See also[edit]

References[edit]

  1. ^ Leffingwell, p. 71
  2. ^ a b c d Krell, p. 286
  3. ^ Ruscin, p. 163
  4. ^ Yenne, p. 164
  5. ^ a b Ruscin, p. 196
  6. ^ Forbes, p. 202
  7. ^ Ruscin, p. 195
  8. ^ a b c Krell, p. 315: as of December 31, 1832; information adapted from Engelhardt's Missions and Missionaries of California.
  9. ^ a b NHL Admission
  10. ^ Template:Ite web
  11. ^ Santa Inés Mission Mills | A Brief History Archived 2014-02-23 at the Wayback Machine
  12. ^ Hudson, Travis (Summer 1980). "The Chumash Revolt of 1824: Another Native Account From the Notes of John P. Harrington". Journal of California and Great Basin Anthropology. 2 (1): 123–126. JSTOR 27825004.
  13. ^ a b c "History of the Chumash People". www.santaynezchumash.org. Retrieved 2018-04-16.
  14. ^ Jackson, Robert H. (1992). "Patterns of Demographic Change in the Alta California Missions: The Case of Santa Ines". California History. 71 (3): 362–369. doi:10.2307/25158649. JSTOR 25158649.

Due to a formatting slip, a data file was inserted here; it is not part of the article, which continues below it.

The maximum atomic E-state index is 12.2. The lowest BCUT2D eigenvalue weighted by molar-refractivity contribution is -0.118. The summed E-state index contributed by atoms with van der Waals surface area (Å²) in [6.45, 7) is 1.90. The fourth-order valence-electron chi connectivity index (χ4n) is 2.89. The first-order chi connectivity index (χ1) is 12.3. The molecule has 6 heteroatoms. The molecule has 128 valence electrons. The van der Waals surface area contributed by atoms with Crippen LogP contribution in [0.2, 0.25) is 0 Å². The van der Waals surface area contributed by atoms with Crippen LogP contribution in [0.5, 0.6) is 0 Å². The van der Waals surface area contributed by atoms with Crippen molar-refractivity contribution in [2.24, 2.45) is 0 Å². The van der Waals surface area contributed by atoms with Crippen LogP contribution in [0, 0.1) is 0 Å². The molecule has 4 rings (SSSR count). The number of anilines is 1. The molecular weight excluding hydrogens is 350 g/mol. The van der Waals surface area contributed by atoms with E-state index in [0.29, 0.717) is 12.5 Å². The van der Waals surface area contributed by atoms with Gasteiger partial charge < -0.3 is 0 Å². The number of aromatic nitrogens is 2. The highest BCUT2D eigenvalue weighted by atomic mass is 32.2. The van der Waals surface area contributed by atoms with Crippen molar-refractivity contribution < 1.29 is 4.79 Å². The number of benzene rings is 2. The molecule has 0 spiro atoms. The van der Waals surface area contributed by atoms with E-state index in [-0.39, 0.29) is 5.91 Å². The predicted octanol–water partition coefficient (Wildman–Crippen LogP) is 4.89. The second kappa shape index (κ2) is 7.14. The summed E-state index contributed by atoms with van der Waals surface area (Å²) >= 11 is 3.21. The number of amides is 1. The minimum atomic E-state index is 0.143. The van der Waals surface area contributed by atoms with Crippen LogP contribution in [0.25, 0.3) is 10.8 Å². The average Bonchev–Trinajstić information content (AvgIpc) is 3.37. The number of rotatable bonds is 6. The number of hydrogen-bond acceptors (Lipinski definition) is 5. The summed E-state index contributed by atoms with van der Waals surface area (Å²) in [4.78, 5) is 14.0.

15. ^ Jackson, Robert H. (1990). "The Population of the Santa Barbara Channel Missions (Alta California), 1813-1832". Journal of California and Great Basin Anthropology. 12: 268–274.
  16. ^ Jackson, Robert H. (1981). "The Last Jesuit Censuses of the Pimería Alta Missions, 1761 and 1766". Kiva. 46 (4): 243–272. doi:10.1080/00231940.1981.11757959.
  17. ^ Allen, Rebecca (2010). "Alta California Missions and the Pre-1849 Transformation of Coastal Lands". Historical Archaeology. 44 (3): 69–80. doi:10.1007/BF03376804.

Sources[edit]

  • Forbes, Alexander (1839). California: A History of Upper and Lower California. Smith, Elder and Co., Cornhill, London.
  • Krell, Dorothy (ed.) (1979). The California Missions: A Pictorial History. Sunset Publishing Corporation, Menlo Park, CA. ISBN 978-0-376-05172-1.CS1 maint: Extra text: authors list (link)
  • Jones, Terry L. and Kathryn A. Klar (eds.) (2007). California Prehistory: Colonization, Culture, and Complexity. Altimira Press, Landham, MD. ISBN 978-0-7591-0872-1.CS1 maint: Extra text: authors list (link)
  • Leffingwell, Randy (2005). California Missions and Presidios: The History & Beauty of the Spanish Missions. Voyageur Press, Inc., Stillwater, MN. ISBN 978-0-89658-492-1.
  • Paddison, Joshua (ed.) (1999). A World Transformed: Firsthand Accounts of California Before the Gold Rush. Heyday Books, Berkeley, CA. ISBN 978-1-890771-13-3.CS1 maint: Extra text: authors list (link)
  • Ruscin, Terry (1999). Mission Memoirs. Sunbelt Publications, San Diego, CA. ISBN 978-0-932653-30-7.
  • Yenne, Bill (2004). The Missions of California. Thunder Bay Press, San Diego, CA. ISBN 978-1-59223-319-9.

External links[edit]